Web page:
These popular New Media personalities share their faith with millions of people. A new video series showcases their experiences and strategies for effective evangelizing.
For every new skill one might wish to acquire, there’s an online class taught by a well-known person willing to share his or her hard-won expertise — for a price.
Now a group of Catholic educators and evangelists are launching a free master class on how to effectively use social media to invite people into a relationship with Jesus Christ.
The University of St. Thomas Houston in cooperation with Word on Fire Institute has released the first video of a new series featuring successful Catholic social media influencers. This master class, titled “The New Evangelization and New Media,” will showcase Catholics who have attracted a significant following sharing the joy of Gospel through digital media.
The first episode will feature former America’s Top Model contestant Leah Darrow, who left behind a modeling career upon converting to Catholicism. Using Facebook and other digital platforms, she has connected with thousands of young women inspired by her story.
Future episodes in the series will cover social platforms with a wide range of audiences, including Facebook, Twitter, TikTok, Instagram, and the gaming platform Twitch. Among the influencers to be featured in subsequent episodes are gamer Jonathan “BeardedBlevins” Blevins, Australian singer-songwriter and YouTuber Fr. Rob Galea, and mom-blogger and Word on Fire Fellow Haley Stewart.
Who is this series for?
Dr. Richard Ludwick, President of UST Houston, explained to Aleteia that since influencers operate on different social media platforms, which cater to different demographic groups, evangelizing using social media is something that is open to all Catholics — not just young ones.
“We hope all Catholics will find an episode to both identify with and take them a bit out of their comfort zone. We want our older Catholics who may engage on Facebook to see the value of posting with the Good News in mind and also to see why it’s important for young people to engage on platforms like Twitch to evangelize to a group who may not hear the word of God often,” he said.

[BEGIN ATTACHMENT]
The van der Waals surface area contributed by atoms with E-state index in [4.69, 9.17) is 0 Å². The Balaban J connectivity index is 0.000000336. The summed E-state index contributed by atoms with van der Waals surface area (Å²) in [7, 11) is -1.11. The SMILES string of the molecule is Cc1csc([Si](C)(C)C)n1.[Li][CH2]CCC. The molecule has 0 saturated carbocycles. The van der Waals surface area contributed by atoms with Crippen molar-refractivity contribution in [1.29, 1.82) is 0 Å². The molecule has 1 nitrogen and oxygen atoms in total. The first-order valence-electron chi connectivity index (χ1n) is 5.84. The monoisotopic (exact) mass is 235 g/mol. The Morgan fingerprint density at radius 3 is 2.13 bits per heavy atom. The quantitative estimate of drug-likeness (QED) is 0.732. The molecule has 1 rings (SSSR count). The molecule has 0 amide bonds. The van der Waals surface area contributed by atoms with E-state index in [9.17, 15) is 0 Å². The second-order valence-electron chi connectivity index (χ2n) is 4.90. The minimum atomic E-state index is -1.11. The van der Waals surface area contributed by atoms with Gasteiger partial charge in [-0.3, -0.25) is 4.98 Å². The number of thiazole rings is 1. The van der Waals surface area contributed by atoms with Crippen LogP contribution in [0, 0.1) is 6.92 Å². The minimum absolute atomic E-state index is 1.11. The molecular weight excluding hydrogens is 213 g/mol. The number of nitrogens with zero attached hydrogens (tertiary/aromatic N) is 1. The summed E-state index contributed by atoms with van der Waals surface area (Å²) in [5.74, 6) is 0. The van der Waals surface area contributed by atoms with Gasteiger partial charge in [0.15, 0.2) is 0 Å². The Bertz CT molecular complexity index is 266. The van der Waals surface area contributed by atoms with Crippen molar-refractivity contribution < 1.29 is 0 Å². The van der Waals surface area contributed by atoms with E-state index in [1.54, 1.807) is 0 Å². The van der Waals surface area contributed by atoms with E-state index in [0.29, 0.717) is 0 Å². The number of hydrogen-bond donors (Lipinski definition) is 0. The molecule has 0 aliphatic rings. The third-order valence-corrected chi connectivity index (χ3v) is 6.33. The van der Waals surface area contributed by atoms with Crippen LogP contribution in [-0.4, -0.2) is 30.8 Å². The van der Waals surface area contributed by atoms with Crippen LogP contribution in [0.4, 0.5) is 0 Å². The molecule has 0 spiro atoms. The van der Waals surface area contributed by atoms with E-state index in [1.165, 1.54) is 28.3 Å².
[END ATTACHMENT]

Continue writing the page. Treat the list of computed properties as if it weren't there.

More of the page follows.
With so many people on social media every day, “the New Media” are a tremendous opportunity for evangelization, according to the producers of the series.
“Even if someone isn’t specifically on social media, they have a friend who is telling them about something they saw on social media. The reach is endless,” said Ludwick.
“From lapsed Catholics, to atheists, to active Catholics not living in right relationship with the Church, to extremely devout Catholics giving their life in mission, to all Christians and other religious traditions,” he said.
How do influencers reach the “nones”?
With as many as 30% of Americans self-identifying as “nones,” unaffiliated with any religious group, Catholic evangelizers have their work cut out for them.
When asked how someone who doesn’t consider themselves particularly religious would end up following a Catholic social media influencer, Ludwick explained that the successful ones attract followers because of their interests, not simply because of their faith.
“They essentially talk and entertain their audience while not shying away from any faith questions that come up in their chat. Each of these influencers are effective because they desire to be fully who God created them to be and love their core interests. This is what draws their audience. Once you see their content, you see that it’s integrated deeply with a pure Catholic message that is a part of all they do,” said Ludwick.
As an example, he said Darrow, the former model, who has over 79,000 followers on Facebook, “speaks about true beauty and what that means. Young women will identify with her message for more than just a spiritual reason. She gets right to the heart of the culture with her content.”
Author Haley Stewart, who will be featured in an upcoming episode, attracts a group of followers who might have landed on her Instagram page (over 17,000 followers) because they were attracted by her writing, enjoy her Word on Fire book club, and relate to posts about her family life.